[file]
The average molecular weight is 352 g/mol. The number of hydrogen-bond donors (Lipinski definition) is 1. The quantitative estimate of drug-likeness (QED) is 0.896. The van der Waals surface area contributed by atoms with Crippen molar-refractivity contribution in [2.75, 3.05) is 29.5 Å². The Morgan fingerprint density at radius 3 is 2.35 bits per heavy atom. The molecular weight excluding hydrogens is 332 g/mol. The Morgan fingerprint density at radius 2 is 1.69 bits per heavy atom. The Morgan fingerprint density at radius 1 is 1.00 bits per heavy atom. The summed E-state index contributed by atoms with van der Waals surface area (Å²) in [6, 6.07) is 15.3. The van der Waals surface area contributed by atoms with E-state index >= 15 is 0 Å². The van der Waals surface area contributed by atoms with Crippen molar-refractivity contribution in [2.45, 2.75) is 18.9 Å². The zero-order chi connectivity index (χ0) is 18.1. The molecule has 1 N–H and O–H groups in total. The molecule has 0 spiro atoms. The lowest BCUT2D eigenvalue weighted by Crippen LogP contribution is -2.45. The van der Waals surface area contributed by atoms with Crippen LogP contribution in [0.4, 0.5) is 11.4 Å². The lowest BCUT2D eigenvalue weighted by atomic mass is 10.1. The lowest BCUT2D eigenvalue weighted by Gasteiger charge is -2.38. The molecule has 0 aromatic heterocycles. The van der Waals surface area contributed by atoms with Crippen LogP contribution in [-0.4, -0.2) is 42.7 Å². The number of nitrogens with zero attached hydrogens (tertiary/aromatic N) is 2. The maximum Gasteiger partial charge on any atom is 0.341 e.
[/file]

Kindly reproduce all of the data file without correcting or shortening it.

The average molecular weight is 352 g/mol. The number of hydrogen-bond donors (Lipinski definition) is 1. The quantitative estimate of drug-likeness (QED) is 0.896. The van der Waals surface area contributed by atoms with Crippen molar-refractivity contribution in [2.75, 3.05) is 29.5 Å². The Morgan fingerprint density at radius 3 is 2.35 bits per heavy atom. The molecular weight excluding hydrogens is 332 g/mol. The Morgan fingerprint density at radius 2 is 1.69 bits per heavy atom. The Morgan fingerprint density at radius 1 is 1.00 bits per heavy atom. The summed E-state index contributed by atoms with van der Waals surface area (Å²) in [6, 6.07) is 15.3. The van der Waals surface area contributed by atoms with E-state index >= 15 is 0 Å². The van der Waals surface area contributed by atoms with Crippen molar-refractivity contribution in [2.45, 2.75) is 18.9 Å². The zero-order chi connectivity index (χ0) is 18.1. The molecule has 1 N–H and O–H groups in total. The molecule has 0 spiro atoms. The lowest BCUT2D eigenvalue weighted by Crippen LogP contribution is -2.45. The van der Waals surface area contributed by atoms with Crippen LogP contribution in [0.4, 0.5) is 11.4 Å². The lowest BCUT2D eigenvalue weighted by atomic mass is 10.1. The lowest BCUT2D eigenvalue weighted by Gasteiger charge is -2.38. The molecule has 0 aromatic heterocycles. The van der Waals surface area contributed by atoms with Crippen LogP contribution in [-0.4, -0.2) is 42.7 Å². The number of nitrogens with zero attached hydrogens (tertiary/aromatic N) is 2. The maximum Gasteiger partial charge on any atom is 0.341 e.